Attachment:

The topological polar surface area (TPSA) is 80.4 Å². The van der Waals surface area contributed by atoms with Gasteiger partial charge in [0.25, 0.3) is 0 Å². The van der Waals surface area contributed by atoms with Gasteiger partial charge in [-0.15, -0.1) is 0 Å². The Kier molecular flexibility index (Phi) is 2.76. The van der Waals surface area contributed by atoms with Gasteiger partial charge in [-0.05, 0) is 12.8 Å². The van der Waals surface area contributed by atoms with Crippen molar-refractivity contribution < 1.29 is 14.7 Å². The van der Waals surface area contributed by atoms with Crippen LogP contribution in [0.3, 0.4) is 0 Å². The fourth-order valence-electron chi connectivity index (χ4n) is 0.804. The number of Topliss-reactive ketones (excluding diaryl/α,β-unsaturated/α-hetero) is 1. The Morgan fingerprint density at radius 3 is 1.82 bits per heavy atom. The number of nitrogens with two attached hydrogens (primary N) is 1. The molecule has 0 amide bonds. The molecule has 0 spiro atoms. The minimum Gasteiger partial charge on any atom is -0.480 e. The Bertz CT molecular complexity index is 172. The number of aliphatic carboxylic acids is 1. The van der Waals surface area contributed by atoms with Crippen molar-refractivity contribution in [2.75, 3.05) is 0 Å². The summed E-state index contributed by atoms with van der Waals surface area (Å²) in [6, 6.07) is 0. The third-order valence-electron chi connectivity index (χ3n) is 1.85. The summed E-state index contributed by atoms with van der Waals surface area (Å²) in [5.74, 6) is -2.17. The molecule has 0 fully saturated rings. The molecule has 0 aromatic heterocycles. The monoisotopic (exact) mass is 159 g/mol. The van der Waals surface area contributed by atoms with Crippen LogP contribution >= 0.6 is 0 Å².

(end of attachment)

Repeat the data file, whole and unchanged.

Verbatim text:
The topological polar surface area (TPSA) is 80.4 Å². The van der Waals surface area contributed by atoms with Gasteiger partial charge in [0.25, 0.3) is 0 Å². The van der Waals surface area contributed by atoms with Gasteiger partial charge in [-0.15, -0.1) is 0 Å². The Kier molecular flexibility index (Phi) is 2.76. The van der Waals surface area contributed by atoms with Gasteiger partial charge in [-0.05, 0) is 12.8 Å². The van der Waals surface area contributed by atoms with Crippen molar-refractivity contribution < 1.29 is 14.7 Å². The van der Waals surface area contributed by atoms with Crippen LogP contribution in [0.3, 0.4) is 0 Å². The fourth-order valence-electron chi connectivity index (χ4n) is 0.804. The number of Topliss-reactive ketones (excluding diaryl/α,β-unsaturated/α-hetero) is 1. The Morgan fingerprint density at radius 3 is 1.82 bits per heavy atom. The number of nitrogens with two attached hydrogens (primary N) is 1. The molecule has 0 amide bonds. The molecule has 0 spiro atoms. The minimum Gasteiger partial charge on any atom is -0.480 e. The Bertz CT molecular complexity index is 172. The number of aliphatic carboxylic acids is 1. The van der Waals surface area contributed by atoms with Crippen molar-refractivity contribution in [2.75, 3.05) is 0 Å². The summed E-state index contributed by atoms with van der Waals surface area (Å²) in [6, 6.07) is 0. The third-order valence-electron chi connectivity index (χ3n) is 1.85. The summed E-state index contributed by atoms with van der Waals surface area (Å²) in [5.74, 6) is -2.17. The molecule has 0 fully saturated rings. The molecule has 0 aromatic heterocycles. The monoisotopic (exact) mass is 159 g/mol. The van der Waals surface area contributed by atoms with Crippen LogP contribution >= 0.6 is 0 Å².